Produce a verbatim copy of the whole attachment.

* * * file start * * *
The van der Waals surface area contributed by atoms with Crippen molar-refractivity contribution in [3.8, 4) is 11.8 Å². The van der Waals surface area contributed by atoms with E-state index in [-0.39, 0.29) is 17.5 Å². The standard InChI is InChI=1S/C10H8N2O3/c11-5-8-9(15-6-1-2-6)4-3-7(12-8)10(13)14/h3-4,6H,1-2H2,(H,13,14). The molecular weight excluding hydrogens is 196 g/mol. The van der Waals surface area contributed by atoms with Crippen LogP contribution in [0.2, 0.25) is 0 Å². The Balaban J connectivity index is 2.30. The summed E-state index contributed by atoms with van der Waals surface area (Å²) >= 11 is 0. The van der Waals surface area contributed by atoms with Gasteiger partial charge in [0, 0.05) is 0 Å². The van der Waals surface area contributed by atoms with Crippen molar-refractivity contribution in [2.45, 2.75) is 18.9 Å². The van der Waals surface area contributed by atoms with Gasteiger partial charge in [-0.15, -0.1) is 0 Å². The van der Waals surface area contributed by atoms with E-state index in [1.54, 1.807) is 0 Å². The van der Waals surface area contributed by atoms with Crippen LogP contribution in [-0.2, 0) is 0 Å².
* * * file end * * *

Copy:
The van der Waals surface area contributed by atoms with Crippen molar-refractivity contribution in [3.8, 4) is 11.8 Å². The van der Waals surface area contributed by atoms with E-state index in [-0.39, 0.29) is 17.5 Å². The standard InChI is InChI=1S/C10H8N2O3/c11-5-8-9(15-6-1-2-6)4-3-7(12-8)10(13)14/h3-4,6H,1-2H2,(H,13,14). The molecular weight excluding hydrogens is 196 g/mol. The van der Waals surface area contributed by atoms with Crippen LogP contribution in [0.2, 0.25) is 0 Å². The Balaban J connectivity index is 2.30. The summed E-state index contributed by atoms with van der Waals surface area (Å²) >= 11 is 0. The van der Waals surface area contributed by atoms with Gasteiger partial charge in [0, 0.05) is 0 Å². The van der Waals surface area contributed by atoms with Crippen molar-refractivity contribution in [2.45, 2.75) is 18.9 Å². The van der Waals surface area contributed by atoms with Gasteiger partial charge in [-0.15, -0.1) is 0 Å². The van der Waals surface area contributed by atoms with E-state index in [1.54, 1.807) is 0 Å². The van der Waals surface area contributed by atoms with Crippen LogP contribution in [-0.2, 0) is 0 Å².